Law Handles Lost Dogs

Each state has its own laws regarding lost and stolen pets. Though most pet owners consider their pets as beloved family members, the law treats them as personal property. If your dog was taken or missing, you must know the laws in your state. Understanding how the law classifies pets gives you the best chance of finding your lost dog.
  • In most states, pets found wandering without tags or other identification, are seen as abandoned property and become the property of the state.
  • In some states, dogs are seized if they are deemed a public threat, or if they are harassing livestock.
  • If your pet is missing, it is critical that you check with local shelters frequently. Sadly, in many jurisdictions, pets only have to be held a few days before euthanasia. Shelters are crowded and underfunded. Even if you have filed a lost pet report with local shelters, keep going back to check for your pet. There are reports of tragedies when shelters had a flyer of a missing pet. The pet was euthanized anyway because the missing pet report was misfiled or never checked.
  • Though identification tags are an essential tool to see your pet reunited safely, don’t rely on them entirely. States, counties, and cities all have different laws, but not all are required to contact you even if your pet is wearing tags.
  • Since the law treats pets as property, you must be able to establish ownership. Have your pet microchipped and keep the information up to date. Keep your pet current on vaccinations, and make sure identification tags and the collar are in good shape. Inspect them regularly to make sure no snaps or buckles are frayed or loose. Check the tags for legibility and that they are securely attached to the collar.
  • In many states, it is a felony to steal an animal. Know the law in your state before filing a police report. If you have reason to believe someone took your pet, file a police report right away. If an officer is hesitant to make the report, remind them politely that you know the law about stolen animals. Most police officers are kind, but often assume a pet has wandered away. Compile any evidence you have of the theft, such as a cut lock on a fence or security camera footage. Check with your neighbors as well. They may have seen something, or their security systems may have picked up the theft from your yard.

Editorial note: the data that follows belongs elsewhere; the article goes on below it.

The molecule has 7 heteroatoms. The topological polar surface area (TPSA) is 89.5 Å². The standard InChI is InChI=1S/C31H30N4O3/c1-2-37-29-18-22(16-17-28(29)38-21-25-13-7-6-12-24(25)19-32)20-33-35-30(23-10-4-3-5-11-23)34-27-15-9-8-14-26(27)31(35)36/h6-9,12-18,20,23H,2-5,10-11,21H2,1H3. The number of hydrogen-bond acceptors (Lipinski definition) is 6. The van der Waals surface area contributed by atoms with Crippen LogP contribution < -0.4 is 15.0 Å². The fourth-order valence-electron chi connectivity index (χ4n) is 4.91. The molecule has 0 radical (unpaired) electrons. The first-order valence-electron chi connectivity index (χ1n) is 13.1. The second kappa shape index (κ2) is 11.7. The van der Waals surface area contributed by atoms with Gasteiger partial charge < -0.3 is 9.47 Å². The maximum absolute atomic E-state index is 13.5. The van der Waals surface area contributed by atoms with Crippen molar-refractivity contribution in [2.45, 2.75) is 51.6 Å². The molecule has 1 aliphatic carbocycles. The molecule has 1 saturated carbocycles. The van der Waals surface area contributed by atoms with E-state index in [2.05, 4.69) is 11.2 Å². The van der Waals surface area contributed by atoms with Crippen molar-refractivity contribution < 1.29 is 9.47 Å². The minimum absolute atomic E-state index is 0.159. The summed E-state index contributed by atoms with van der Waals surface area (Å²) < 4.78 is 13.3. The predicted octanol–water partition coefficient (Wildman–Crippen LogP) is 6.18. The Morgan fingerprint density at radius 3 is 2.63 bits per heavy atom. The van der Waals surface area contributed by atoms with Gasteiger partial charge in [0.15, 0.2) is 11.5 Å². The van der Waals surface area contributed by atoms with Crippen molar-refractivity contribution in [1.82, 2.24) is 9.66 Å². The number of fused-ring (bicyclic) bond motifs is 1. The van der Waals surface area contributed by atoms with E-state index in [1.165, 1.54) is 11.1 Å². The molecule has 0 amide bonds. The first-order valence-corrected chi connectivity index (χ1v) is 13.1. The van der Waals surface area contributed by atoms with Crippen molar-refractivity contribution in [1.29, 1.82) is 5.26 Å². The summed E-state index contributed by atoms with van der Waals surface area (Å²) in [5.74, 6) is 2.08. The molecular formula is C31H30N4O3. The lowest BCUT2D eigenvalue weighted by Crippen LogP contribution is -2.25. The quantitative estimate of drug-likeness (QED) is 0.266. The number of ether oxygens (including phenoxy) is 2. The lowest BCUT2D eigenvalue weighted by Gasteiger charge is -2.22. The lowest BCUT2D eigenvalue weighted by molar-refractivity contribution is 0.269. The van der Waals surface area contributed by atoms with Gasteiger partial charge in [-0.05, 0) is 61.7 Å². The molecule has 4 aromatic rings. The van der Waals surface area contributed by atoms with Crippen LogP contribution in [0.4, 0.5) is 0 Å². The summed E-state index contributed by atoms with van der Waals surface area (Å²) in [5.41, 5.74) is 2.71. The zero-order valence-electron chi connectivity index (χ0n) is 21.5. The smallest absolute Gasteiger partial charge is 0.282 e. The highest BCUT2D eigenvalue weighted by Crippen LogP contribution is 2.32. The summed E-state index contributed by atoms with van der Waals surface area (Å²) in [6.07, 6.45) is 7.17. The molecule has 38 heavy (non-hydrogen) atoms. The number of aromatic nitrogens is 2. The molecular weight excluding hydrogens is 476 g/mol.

Know the laws surrounding pet ownership in your state and county. Know which dogs are considered aggressive breeds in your state and county. If your dog falls into this category, you must ensure they are kept secure in your home or backyard at all times.

You may know your beloved pet is just a teddy bear at heart, but breed laws allow sweeping judgments. Breed-specific legislation and neighborhood HOA’s may prohibit certain breeds. It is essential to know if your dog is allowed in your community.

The following are some of the breeds most often labeled as aggressive:

  • Any dog labeled or resembling, a pit bull terrier or mix.
  • Rottweilers
  • German Shepherds
  • Wolf-hybrids. Wolf-hybrids are classified as wild animals, and ownership is restricted in many states ad cities.
  • Dobermans
  • Akitas
  • Mastiff/Bull Mastiff
  • Chow Chow

Even if your dog is not on the list of aggressive or dangerous breeds for your geographical area, any frightened dog may act aggressively. Any display of aggression gives police and animal control officers the legal right to take action in the interest of public safety. Owning a dog labeled as an aggressive breed comes with a responsibility to ensure the dog is safely secured on your property.

Breed restrictive legislation may seem grossly unfair to lovers of certain breeds. Opponents make the valid argument that it unfairly targets an entire breed. The argument is that owners should be accountable for a dangerous dog, regardless of breed. All dogs can be aggressive if mistreated, untrained, or trained for fighting. If your dog has aggressive tendencies, work with a skilled trainer to address these traits.

Unfortunately, dogs go missing from even the most diligent owners. Some shelters go so far as to euthanize these breeds immediately upon arrival. In some areas, up to seventy-five percent of shelters euthanize pit bull breeds upon arrival. Lovers of the breed are forming groups to help stop the overbreeding of pit bulls. They are also fighting legislation that discriminates against the breed and educating people about owning a pit bull.

Acting quickly when a pet is missing is the best way to find your lost pet. Quick action is more imperative if you have a dog classified as an aggressive breed.